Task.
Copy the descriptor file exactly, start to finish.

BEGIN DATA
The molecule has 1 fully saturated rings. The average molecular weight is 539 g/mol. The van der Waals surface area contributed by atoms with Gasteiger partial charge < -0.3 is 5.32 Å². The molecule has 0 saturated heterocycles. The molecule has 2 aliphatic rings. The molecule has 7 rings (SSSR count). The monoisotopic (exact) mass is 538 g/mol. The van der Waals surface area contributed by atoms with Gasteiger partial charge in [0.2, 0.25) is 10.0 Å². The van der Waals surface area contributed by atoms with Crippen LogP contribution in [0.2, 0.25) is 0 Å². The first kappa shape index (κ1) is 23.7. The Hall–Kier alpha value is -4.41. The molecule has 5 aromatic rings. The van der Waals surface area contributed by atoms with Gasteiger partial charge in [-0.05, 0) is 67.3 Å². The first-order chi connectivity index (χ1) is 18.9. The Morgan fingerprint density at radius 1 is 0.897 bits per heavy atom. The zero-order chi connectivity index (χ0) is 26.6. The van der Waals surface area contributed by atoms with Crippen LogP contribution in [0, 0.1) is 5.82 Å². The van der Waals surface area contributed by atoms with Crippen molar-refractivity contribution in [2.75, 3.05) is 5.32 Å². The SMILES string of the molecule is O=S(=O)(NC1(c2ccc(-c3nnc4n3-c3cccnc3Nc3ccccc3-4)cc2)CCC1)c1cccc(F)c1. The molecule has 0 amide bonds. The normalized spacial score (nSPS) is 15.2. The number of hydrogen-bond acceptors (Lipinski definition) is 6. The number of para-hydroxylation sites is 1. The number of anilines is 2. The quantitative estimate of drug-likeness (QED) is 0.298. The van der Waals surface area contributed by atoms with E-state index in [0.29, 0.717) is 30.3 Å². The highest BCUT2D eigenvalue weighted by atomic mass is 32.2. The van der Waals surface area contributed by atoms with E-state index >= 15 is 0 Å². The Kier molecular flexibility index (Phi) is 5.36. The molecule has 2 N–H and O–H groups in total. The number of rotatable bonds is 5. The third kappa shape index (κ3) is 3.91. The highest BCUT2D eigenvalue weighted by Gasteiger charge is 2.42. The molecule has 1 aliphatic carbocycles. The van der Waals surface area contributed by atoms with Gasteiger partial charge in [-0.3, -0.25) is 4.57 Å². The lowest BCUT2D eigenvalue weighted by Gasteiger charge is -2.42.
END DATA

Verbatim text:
The molecule has 1 fully saturated rings. The average molecular weight is 539 g/mol. The van der Waals surface area contributed by atoms with Gasteiger partial charge < -0.3 is 5.32 Å². The molecule has 0 saturated heterocycles. The molecule has 2 aliphatic rings. The molecule has 7 rings (SSSR count). The monoisotopic (exact) mass is 538 g/mol. The van der Waals surface area contributed by atoms with Gasteiger partial charge in [0.2, 0.25) is 10.0 Å². The van der Waals surface area contributed by atoms with Crippen LogP contribution in [0.2, 0.25) is 0 Å². The first kappa shape index (κ1) is 23.7. The Hall–Kier alpha value is -4.41. The molecule has 5 aromatic rings. The van der Waals surface area contributed by atoms with Gasteiger partial charge in [-0.05, 0) is 67.3 Å². The first-order chi connectivity index (χ1) is 18.9. The Morgan fingerprint density at radius 1 is 0.897 bits per heavy atom. The zero-order chi connectivity index (χ0) is 26.6. The van der Waals surface area contributed by atoms with Crippen LogP contribution in [0, 0.1) is 5.82 Å². The van der Waals surface area contributed by atoms with Crippen molar-refractivity contribution in [2.75, 3.05) is 5.32 Å². The SMILES string of the molecule is O=S(=O)(NC1(c2ccc(-c3nnc4n3-c3cccnc3Nc3ccccc3-4)cc2)CCC1)c1cccc(F)c1. The molecule has 0 amide bonds. The normalized spacial score (nSPS) is 15.2. The number of hydrogen-bond acceptors (Lipinski definition) is 6. The number of para-hydroxylation sites is 1. The number of anilines is 2. The quantitative estimate of drug-likeness (QED) is 0.298. The van der Waals surface area contributed by atoms with E-state index in [0.29, 0.717) is 30.3 Å². The highest BCUT2D eigenvalue weighted by atomic mass is 32.2. The van der Waals surface area contributed by atoms with E-state index >= 15 is 0 Å². The Kier molecular flexibility index (Phi) is 5.36. The molecule has 2 N–H and O–H groups in total. The number of rotatable bonds is 5. The third kappa shape index (κ3) is 3.91. The highest BCUT2D eigenvalue weighted by Gasteiger charge is 2.42. The molecule has 1 aliphatic carbocycles. The van der Waals surface area contributed by atoms with Gasteiger partial charge in [-0.3, -0.25) is 4.57 Å². The lowest BCUT2D eigenvalue weighted by Gasteiger charge is -2.42.